KANSAS CITY, Mo. — Tina Farber once felt that she had nobody. Buying a house in northeast Kansas City meant bigger things were ahead.
"Freedom," Farber said.
But the house was crumbling around her and is in extreme disrepair. It was condemned, and Farber can't live there anymore.
"My wages aren't very good. I bought what I could when I could," Farber said. "I had people say they're coming over to help and no one ever showed up."
But now, the community is showing up.
"It's emotional," Farber said. "A lot of people care. You don't find that anymore."
Neighbors came together, and Jerusalem Farm, a home-repair organization in the northeast, came on board.
First, they mobilized to replace the roof. Easton Roofing donated labor, and Malarkey Roofing Products and Elite Roofing Supply donated the materials.
"We just love being able to connect with Tina and learn about their stories and goals in life," Jordan Schiele, with Jerusalem Farm, said. "Also, at the same time, we're fixing up these beautiful houses, and yeah, hopefully building a vibrant community."
On Wednesday, crews were shoring up parts of the house and ripping the walls out.
The group is trying to raise funds for plumbing and electrical work so that Farber can return to the house as soon as possible.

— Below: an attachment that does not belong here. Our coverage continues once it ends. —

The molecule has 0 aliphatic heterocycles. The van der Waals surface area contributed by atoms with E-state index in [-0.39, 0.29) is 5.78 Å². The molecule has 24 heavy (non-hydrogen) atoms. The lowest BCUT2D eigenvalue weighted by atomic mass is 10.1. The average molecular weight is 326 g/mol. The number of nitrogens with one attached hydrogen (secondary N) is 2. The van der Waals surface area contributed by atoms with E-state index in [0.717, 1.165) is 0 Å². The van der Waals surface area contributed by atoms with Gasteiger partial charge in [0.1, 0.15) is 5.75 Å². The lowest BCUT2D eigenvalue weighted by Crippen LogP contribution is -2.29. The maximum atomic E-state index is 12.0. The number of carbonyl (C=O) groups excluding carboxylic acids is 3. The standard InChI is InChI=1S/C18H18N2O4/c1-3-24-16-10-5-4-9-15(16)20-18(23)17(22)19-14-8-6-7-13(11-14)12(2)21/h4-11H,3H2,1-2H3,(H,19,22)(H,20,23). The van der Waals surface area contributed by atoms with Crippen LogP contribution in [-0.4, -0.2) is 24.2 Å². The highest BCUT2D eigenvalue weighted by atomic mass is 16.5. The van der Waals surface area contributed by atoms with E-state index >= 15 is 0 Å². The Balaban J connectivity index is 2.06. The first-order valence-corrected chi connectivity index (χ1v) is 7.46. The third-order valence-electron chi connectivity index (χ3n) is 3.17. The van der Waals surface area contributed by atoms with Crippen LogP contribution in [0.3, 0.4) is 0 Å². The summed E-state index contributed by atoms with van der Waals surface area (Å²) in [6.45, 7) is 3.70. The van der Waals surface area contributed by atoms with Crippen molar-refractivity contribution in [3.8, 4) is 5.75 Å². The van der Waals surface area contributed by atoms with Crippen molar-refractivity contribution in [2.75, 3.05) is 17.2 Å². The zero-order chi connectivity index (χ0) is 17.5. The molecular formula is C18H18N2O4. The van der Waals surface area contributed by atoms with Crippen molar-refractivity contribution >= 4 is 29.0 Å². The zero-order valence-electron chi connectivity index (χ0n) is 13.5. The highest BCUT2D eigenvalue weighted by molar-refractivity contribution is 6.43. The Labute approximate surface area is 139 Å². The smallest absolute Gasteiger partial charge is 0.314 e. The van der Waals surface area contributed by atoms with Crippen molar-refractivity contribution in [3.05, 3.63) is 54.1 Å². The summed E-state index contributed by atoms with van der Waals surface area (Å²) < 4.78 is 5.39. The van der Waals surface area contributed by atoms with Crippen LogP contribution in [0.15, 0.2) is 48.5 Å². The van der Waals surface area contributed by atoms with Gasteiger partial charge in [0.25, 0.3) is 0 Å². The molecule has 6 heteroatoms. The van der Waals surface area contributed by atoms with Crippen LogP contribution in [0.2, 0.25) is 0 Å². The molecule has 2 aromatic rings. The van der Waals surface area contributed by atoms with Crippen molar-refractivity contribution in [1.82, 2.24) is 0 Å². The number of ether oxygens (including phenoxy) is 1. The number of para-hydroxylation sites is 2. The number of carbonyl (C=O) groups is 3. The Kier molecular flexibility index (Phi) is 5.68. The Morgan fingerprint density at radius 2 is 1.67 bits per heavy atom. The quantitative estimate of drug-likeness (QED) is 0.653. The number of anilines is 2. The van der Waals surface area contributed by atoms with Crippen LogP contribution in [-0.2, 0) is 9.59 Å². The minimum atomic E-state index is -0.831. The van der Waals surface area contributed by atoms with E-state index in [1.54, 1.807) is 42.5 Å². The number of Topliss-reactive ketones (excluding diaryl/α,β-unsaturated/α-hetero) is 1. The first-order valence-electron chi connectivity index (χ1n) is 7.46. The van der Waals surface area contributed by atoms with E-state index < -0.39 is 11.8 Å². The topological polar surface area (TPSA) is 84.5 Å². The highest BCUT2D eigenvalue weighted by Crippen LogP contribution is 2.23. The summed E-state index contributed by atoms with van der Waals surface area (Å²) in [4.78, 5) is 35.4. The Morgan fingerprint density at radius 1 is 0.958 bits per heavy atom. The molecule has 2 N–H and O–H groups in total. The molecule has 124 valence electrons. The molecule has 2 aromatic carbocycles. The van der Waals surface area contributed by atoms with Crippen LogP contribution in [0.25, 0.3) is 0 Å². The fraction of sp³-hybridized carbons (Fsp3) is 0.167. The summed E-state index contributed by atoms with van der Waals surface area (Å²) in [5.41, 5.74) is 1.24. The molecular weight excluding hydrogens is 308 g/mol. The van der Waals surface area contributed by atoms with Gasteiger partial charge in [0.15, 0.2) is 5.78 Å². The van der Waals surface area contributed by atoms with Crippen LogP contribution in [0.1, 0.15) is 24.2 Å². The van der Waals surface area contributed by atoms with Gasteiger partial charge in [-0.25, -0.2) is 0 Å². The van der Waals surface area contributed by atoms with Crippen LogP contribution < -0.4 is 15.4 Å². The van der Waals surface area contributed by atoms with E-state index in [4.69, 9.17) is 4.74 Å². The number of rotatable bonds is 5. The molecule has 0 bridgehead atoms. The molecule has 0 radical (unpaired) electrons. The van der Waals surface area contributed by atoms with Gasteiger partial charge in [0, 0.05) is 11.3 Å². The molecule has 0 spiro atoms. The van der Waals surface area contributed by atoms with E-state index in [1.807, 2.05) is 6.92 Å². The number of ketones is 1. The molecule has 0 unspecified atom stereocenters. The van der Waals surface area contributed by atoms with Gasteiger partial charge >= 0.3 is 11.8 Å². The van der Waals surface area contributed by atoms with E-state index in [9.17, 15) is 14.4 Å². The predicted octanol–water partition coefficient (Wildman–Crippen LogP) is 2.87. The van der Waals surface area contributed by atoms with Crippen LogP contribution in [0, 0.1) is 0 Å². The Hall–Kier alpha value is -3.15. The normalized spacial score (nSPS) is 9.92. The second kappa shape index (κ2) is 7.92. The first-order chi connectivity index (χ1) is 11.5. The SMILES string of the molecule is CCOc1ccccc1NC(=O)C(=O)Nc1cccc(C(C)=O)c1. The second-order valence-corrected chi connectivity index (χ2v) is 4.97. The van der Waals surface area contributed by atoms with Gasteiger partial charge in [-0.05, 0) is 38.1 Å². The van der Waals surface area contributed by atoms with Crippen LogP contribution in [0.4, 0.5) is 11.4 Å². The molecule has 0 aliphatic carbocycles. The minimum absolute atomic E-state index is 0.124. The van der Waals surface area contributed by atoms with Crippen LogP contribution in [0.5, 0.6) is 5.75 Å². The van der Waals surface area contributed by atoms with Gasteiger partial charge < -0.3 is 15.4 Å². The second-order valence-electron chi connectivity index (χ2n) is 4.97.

Farber currently lives in her truck, and Jerusalem Farm also is working to secure temporary housing.
The house isn't just a place for Tina to live; it's a home where her daughter's legacy can continue to live on.
"In memory. Something to leave her children because they don't have her mom now," Farber said.
Farber's daughter, Krystale Kendall, was killed in a car crash in Gibbon, Nebraska, three years ago. According to crash reports, Kendall was in the passenger seat of a car when the man driving started speeding down a country road and crashed into another car in an intersection.
Kendall was days away from moving to Kansas City to live with Tina. Kendall also inspired an idea that the house would be a haven for women, based off her own past experiences with drug abuse and domestic violence.
"Whether I work with the church or the police department, if they have a woman with children and she needs a place to go and be safe - that's what I want my home to be," Farber said.
Farber has 15 grandchildren that she wants to leave the house to, but her main focus is first finding her daughter's two young boys. She wants to get custody of them so they can eventually live with her.
Despite all her struggles, Farber's sights are set on a bright future and making her daughter proud.
"I know she is because this is something that we were going to do together," Farber said. "And I'm going to finish it for her."